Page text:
The final pitch came in high and inside, and Millar ducked slightly. It's now a moment that's been burned into celluloid again and again, the three-second clip of Millar jerking backwards and tossing the bat on his way to first. It is, by now, instantly recognizable; and for the Sox fan, will probably continue to be for years to come--a moment's scrutiny, a subconscious gauging of hair (on both the head and face) length, color, and pattern, recognizing the vintage of the uniform, the camera angle, and seeing that little ducking movement will bring it back immediately.
Has there ever been a bigger base on balls?
Especially if you consider this: In 11 plate appearances against Rivera, according to ESPN.com, Millar boasted an impressive .364 batting average, .417 on-base percentage, .727 slugging percentage, and 1.144 OPS--and not a single bases on balls.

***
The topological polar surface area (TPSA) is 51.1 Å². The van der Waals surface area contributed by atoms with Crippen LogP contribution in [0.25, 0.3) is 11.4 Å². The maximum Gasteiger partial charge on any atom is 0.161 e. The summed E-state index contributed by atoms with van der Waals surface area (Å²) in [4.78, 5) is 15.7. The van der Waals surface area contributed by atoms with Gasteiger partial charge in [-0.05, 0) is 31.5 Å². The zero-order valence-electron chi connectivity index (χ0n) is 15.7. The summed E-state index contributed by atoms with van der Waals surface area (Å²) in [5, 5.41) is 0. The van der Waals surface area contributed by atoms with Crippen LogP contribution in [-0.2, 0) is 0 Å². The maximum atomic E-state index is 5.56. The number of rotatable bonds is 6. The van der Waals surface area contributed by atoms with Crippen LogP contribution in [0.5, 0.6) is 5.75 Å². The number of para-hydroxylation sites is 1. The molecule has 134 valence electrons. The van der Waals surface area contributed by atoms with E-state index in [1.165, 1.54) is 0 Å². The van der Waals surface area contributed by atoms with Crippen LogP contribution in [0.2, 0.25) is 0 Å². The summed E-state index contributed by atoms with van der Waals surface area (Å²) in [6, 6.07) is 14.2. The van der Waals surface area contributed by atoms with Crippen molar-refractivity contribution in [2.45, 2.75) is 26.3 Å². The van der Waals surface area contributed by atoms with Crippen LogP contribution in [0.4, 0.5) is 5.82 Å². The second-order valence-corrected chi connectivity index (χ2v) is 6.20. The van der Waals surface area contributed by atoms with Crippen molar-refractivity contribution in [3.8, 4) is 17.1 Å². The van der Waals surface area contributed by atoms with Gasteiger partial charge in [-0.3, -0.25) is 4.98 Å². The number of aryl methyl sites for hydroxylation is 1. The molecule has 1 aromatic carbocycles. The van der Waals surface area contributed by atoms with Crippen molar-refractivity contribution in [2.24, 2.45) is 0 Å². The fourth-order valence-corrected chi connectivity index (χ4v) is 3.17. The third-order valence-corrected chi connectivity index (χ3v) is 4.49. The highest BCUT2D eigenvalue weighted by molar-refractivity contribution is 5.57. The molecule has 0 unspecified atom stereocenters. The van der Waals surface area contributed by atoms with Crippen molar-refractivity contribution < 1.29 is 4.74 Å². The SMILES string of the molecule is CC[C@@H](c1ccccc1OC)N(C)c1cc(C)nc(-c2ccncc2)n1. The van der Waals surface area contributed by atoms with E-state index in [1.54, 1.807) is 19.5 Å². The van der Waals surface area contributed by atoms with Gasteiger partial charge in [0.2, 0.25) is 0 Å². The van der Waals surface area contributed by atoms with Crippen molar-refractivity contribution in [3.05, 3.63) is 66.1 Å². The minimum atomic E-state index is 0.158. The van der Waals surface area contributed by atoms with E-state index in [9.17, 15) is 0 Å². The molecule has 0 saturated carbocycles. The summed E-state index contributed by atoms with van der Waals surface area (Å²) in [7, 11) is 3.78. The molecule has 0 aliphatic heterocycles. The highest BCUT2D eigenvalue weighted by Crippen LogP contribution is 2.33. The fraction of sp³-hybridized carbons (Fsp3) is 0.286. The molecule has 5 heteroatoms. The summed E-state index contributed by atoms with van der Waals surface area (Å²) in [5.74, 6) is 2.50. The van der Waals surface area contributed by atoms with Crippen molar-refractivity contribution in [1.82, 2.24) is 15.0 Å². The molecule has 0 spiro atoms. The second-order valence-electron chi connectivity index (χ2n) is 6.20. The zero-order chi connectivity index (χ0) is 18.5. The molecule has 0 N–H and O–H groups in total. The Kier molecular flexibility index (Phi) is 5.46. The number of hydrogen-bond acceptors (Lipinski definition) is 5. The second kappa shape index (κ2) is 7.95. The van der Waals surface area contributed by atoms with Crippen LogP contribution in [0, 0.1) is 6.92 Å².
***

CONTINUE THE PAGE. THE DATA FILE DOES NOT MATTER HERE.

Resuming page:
In fact, Rivera issued just twenty walks in the entire year of 2004, in 78 innings pitched. By comparison, he struck out 66.
In 586 games over a nearly ten-year career that spans 728 innings, Mariano Rivera has issued a walk less than two hundred times.
And yet there was Millar in the biggest game of the year if not the last century, trotting toward first base, proving the old line about lies, damned lies, and statistics.
It was one of just two walks issued by Rivera in the 2004 postseason, in which he appeared in nine games and pitched 12.2 innings.
It was a precious, precious thing.
If there's anything refreshing about Millar, it's his intimate and comfortable acquaintance with his own faults. On the commemorative DVDs (both) he is heard to say, casually, with nary a shrug of the shoulders, "Now, Ah'm slow as molasses, so you know they'll bring in Dave Roberts."